Paradigmatic shifts for exascale supercomputing

Neal E. Davis, Robert W. Robey, Charles R. Ferenbaugh, David Nicholaeff, Dennis P. Trujillo

Research output: Contribution to journalArticlepeer-review


As the next generation of supercomputers reaches the exascale, the dominant design parameter governing performance will shift from hardware to software. Intelligent usage of memory access, vectorization, and intranode threading will become critical to the performance of scientific applications and numerical calculations on exascale supercomputers. Although challenges remain in effectively programming the heterogeneous devices likely to be utilized in future supercomputers, new languages and tools are providing a pathway for application developers to tackle this new frontier. These languages include open programming standards such as OpenCL and OpenACC, as well as widely-adopted languages such as CUDA; also of importance are high-quality libraries such as CUDPP and Thrust. This article surveys a purposely diverse set of proof-of-concept applications developed at Los Alamos National Laboratory. We find that the capability level of the accelerator computing hardware and languages has moved beyond the regular grid finite difference calculations and molecular dynamics codes. More advanced applications requiring dynamic memory allocation, such as cell-based adaptive mesh refinement, can now be addressedand with more effort even unstructured mesh codes can be moved to the GPU.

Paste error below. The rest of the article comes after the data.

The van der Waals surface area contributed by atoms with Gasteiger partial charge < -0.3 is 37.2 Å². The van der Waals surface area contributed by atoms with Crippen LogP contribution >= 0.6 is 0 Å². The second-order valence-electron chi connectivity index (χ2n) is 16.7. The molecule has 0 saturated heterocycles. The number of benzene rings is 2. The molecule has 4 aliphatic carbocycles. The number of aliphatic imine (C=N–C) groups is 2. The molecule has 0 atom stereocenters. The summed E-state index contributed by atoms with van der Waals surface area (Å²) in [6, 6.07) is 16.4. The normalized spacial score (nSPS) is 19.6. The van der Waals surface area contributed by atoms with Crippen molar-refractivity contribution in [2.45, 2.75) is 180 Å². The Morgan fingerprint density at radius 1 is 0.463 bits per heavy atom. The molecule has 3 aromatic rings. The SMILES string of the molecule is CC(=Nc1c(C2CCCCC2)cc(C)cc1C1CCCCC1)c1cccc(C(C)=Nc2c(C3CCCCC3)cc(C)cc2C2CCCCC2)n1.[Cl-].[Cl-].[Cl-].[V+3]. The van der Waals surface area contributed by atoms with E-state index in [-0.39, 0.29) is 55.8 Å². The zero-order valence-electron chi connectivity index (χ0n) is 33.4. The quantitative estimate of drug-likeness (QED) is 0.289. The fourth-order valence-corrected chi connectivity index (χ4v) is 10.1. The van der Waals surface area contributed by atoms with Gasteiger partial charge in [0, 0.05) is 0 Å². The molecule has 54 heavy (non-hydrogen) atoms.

Original languageEnglish (US)
Pages (from-to)1023-1044
Number of pages22
JournalJournal of Supercomputing
Issue number2
StatePublished - Nov 2012


  • Cell-based adaptive mesh refinement
  • Exascale computing
  • Heterogeneous architecture
  • Molecular dynamics

ASJC Scopus subject areas

  • Software
  • Theoretical Computer Science
  • Information Systems
  • Hardware and Architecture


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